1. Create the query against the source system
Example: ((Note the column name, this will be handy later!)
2. Open SSIS Project > Create the variable
3. Now, drag a Execute SQL Task to Control Flow. Rename it. And go to Edit. Configure SQL Statement Section
4. Now, since we want to store a value to the variable, change the Result Set property to Single Row
5. One last step, go to result set section and map Result Name (remember the column name from #1?!) with Variable Name:
This is a beginner level post targeted at Developers who are new to SSIS and may not have worked on making a SSIS staging load package incremental. In this post, I’ll share a design pattern that I’ve used to make staging loads incremental which pulls in just new or changed rows from source system.
Before we begin, why would you want to make a staging load incremental when pulling data from source systems? Two main reasons: 1) the source system may not keep historical data but your Business Intelligence system needs to have it 2) it is also faster and puts less strain on source system while doing data pull.
since this is a beginner’s level, I am going to show you a design pattern when you have a column in the source system that can identify New or Changed Rows. If you do not have a column in the source system that identifies new or changed rows then this topic becomes an advanced level and is out of scope for now.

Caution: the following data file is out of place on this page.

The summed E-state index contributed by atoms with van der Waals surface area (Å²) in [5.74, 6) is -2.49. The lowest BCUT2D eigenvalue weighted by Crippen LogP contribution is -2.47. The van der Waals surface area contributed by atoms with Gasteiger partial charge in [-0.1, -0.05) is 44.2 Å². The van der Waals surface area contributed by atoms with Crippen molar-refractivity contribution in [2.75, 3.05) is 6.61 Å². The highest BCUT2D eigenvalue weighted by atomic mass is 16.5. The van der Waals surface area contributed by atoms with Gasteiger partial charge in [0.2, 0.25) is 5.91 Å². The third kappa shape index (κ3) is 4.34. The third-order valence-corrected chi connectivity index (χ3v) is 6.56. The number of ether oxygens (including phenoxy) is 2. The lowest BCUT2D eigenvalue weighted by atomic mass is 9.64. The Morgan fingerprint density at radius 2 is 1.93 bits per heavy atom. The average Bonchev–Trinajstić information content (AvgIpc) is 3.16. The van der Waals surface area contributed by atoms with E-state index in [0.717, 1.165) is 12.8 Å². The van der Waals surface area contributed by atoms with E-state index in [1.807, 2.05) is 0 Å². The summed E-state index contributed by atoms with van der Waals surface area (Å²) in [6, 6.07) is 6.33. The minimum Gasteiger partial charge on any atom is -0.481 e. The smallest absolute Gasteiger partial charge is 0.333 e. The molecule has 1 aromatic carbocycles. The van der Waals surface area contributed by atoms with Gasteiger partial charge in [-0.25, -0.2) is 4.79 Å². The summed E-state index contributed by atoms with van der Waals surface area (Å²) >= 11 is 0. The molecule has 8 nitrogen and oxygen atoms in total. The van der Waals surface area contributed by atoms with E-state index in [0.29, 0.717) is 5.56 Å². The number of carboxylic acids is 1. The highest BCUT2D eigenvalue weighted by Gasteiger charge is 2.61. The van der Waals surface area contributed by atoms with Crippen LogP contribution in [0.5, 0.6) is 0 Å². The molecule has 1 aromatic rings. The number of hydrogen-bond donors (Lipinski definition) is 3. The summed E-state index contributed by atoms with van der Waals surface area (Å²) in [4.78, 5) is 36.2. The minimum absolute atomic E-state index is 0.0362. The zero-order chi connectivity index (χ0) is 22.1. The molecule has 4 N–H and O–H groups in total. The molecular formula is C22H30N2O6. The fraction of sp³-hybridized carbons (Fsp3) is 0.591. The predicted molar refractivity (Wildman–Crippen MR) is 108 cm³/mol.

with that said, let’s see the steps involved.
1) I’ve this kill and fill (a.k.a Full Load) package in my SSIS dev environment:
2) now, let’s make this incremental. so I’ll go ahead and delete the Execute SQL Task that truncates the data.
3) Now, we need a way to be able to pass in the query in our DFT that gets only the new or changed rows. The source system that I am using has a field called modified date and that’s what I’ll be using to pull in new or changed data.
4) Let’s create the query using the help of variables, execute sql task and script task. (Later, we’ll store in the query in a variable and use that variable in the Data Flow Task)